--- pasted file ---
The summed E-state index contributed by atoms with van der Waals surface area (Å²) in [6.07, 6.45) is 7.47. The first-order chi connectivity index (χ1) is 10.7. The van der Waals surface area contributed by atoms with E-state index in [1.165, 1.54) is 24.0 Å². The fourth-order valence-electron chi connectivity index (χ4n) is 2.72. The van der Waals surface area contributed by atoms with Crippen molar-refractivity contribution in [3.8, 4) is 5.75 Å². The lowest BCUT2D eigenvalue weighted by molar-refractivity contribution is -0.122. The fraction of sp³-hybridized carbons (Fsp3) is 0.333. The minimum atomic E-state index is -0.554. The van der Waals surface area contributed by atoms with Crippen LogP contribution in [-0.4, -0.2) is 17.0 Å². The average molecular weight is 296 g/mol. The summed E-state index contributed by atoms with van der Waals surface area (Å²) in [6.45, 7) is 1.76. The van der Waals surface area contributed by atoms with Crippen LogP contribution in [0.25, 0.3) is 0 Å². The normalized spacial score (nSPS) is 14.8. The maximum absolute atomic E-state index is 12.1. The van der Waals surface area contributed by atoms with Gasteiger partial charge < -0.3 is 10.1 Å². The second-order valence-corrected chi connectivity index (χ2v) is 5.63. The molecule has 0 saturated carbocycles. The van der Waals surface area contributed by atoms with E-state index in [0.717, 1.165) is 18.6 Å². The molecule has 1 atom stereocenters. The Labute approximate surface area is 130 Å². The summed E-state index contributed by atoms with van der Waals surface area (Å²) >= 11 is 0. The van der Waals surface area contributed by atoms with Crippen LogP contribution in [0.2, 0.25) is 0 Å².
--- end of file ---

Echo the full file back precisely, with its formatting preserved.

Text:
The summed E-state index contributed by atoms with van der Waals surface area (Å²) in [6.07, 6.45) is 7.47. The first-order chi connectivity index (χ1) is 10.7. The van der Waals surface area contributed by atoms with E-state index in [1.165, 1.54) is 24.0 Å². The fourth-order valence-electron chi connectivity index (χ4n) is 2.72. The van der Waals surface area contributed by atoms with Crippen molar-refractivity contribution in [3.8, 4) is 5.75 Å². The lowest BCUT2D eigenvalue weighted by molar-refractivity contribution is -0.122. The fraction of sp³-hybridized carbons (Fsp3) is 0.333. The minimum atomic E-state index is -0.554. The van der Waals surface area contributed by atoms with Crippen LogP contribution in [-0.4, -0.2) is 17.0 Å². The average molecular weight is 296 g/mol. The summed E-state index contributed by atoms with van der Waals surface area (Å²) in [6.45, 7) is 1.76. The van der Waals surface area contributed by atoms with Crippen LogP contribution in [0.25, 0.3) is 0 Å². The normalized spacial score (nSPS) is 14.8. The maximum absolute atomic E-state index is 12.1. The van der Waals surface area contributed by atoms with Gasteiger partial charge < -0.3 is 10.1 Å². The second-order valence-corrected chi connectivity index (χ2v) is 5.63. The molecule has 0 saturated carbocycles. The van der Waals surface area contributed by atoms with E-state index in [0.717, 1.165) is 18.6 Å². The molecule has 1 atom stereocenters. The Labute approximate surface area is 130 Å². The summed E-state index contributed by atoms with van der Waals surface area (Å²) >= 11 is 0. The van der Waals surface area contributed by atoms with Crippen LogP contribution in [0.2, 0.25) is 0 Å².